Recent studies of the UK and US film industries reveal that racism and sexism continue to impede Black, Asian and Minority Ethnic (BAME) women’s abilities to thrive and succeed as writers, producers, actors and in other creative positions.  According to a 2020 report commissioned by the Film and TV Charity in the United Kingdom, BAME women were most likely to have experienced bullying and sexual harassment at work. In the US, a recent study revealed that 68 percent of underrepresented writers have experienced discrimination in the industry and only 32 percent of underrepresented writers are assured creative leadership. This lack of diversity in the writers’ room and behind the scenes can make it difficult to develop complex characters of colour that do not match the enduring stereotypes of Black characters in television that are rooted in racism and sexism. 

Countering exploitation and maintaining creative control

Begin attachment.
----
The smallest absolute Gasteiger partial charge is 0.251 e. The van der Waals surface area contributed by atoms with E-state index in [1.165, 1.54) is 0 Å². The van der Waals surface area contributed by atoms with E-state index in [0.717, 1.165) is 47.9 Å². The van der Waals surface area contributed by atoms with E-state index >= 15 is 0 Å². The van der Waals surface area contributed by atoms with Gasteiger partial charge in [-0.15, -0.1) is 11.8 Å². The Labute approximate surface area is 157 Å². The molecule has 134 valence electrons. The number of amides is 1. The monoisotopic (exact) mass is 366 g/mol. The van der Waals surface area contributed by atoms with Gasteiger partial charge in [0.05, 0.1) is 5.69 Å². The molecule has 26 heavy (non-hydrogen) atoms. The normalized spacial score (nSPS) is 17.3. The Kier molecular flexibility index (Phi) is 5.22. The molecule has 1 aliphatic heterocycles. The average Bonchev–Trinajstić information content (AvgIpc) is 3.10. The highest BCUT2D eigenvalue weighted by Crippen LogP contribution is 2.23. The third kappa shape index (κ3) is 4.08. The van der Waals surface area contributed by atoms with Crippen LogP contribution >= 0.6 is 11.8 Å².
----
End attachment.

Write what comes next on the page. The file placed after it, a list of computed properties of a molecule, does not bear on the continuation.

After she refused the lucrative Netflix deal, Coel took her show to the BBC in 2017, where she was able to maintain full creative control, including explicit depictions of sex, drug use and violence. In doing so, Coel reasserted her creative authority to perform authentic characters that situate and build upon relatable subject matter and provide critical social and racial commentary that subverts stereotypical representations of Black people on screen.  In an interview with GQ, she said: “I think sharing IP [intellectual property] is one thing, but our industry can be quite exploitative in that it wants all of the IP from the artist and if the artist is generating the idea, I just don’t think that’s fair.” As the scholar K.J Greene writes, a feminist critique of intellectual property rights “recognizes that rights governing cultural production did not arise in a social or cultural vacuum, but in a crucible of gender and racial subordination, the embers of which still burn today.“